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Strawberry Pesticide Draws Critics

A newly-approved but controversial pesticide popular with California strawberry growers is once again facing calls for its prohibition.

Asm. Bill Monning (D-Carmel) at a news conference Tuesday with other critics of methyl iodide.
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Above: Asm. Bill Monning (D-Carmel) at a news conference Tuesday with other critics of methyl iodide.

Methyl iodide is used in nearly every state – and was approved by California regulators in the final weeks of Governor Schwarzenegger’s term. Now, Democratic Assemblyman Bill Monning and other methyl iodide critics want Governor Brown’s regulators to ban it.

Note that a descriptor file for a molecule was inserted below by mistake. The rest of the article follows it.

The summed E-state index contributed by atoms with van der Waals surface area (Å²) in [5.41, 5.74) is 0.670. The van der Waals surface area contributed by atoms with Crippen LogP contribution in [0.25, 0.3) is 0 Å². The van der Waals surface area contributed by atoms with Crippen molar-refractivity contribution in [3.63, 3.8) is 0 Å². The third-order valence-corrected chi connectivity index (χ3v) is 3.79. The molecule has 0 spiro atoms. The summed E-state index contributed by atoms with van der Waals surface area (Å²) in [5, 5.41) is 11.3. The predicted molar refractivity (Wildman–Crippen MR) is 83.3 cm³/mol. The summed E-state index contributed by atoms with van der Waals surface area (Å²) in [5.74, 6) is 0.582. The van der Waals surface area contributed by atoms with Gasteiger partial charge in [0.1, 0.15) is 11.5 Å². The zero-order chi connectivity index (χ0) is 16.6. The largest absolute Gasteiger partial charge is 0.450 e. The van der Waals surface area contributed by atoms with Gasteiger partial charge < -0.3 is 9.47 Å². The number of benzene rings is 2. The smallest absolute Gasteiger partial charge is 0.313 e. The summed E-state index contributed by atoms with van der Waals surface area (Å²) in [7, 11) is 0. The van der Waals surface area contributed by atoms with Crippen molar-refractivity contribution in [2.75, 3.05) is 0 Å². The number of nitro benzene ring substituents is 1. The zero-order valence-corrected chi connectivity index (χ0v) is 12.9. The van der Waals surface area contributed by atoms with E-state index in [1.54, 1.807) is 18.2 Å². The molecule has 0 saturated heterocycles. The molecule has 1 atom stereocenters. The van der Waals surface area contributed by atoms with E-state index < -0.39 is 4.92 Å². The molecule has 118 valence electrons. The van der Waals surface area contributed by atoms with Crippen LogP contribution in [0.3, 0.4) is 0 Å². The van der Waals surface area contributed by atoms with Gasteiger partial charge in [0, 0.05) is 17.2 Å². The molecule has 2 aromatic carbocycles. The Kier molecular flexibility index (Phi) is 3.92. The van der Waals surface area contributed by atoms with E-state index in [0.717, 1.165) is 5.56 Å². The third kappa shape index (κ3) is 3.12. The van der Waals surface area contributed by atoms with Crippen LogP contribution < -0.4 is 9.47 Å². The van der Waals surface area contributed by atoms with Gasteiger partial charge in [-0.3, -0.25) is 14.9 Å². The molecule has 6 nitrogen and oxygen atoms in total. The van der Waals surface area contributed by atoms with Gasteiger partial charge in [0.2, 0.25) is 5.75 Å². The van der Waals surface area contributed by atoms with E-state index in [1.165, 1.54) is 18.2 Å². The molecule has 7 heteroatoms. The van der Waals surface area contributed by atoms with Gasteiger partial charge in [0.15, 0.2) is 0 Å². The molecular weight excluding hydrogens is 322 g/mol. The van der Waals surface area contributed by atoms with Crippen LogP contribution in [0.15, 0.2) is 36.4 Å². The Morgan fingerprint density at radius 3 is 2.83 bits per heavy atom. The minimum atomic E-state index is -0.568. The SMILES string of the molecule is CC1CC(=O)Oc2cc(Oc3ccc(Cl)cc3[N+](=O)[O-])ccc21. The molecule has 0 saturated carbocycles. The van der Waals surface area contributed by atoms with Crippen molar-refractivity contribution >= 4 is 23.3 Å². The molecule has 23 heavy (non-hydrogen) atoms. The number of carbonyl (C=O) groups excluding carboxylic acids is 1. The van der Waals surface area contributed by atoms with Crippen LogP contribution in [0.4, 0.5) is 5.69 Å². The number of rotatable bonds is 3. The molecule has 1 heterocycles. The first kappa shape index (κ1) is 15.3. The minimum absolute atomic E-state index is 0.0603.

“It is cancer-causing, it is birth defect-causing, it is a neurotoxin and it is a water contaminant,” Monning said. “That is not in dispute. What’s in dispute is can it be used and applied safely?”

But the California Farm Bureau Federation said it needs methyl iodide to combat pests and soil-borne diseases – especially because farmers are phasing out their use of a different pesticide, methyl bromide. The Farm Bureau also said California’s rules for using methyl iodide are far more stringent than federal standards.

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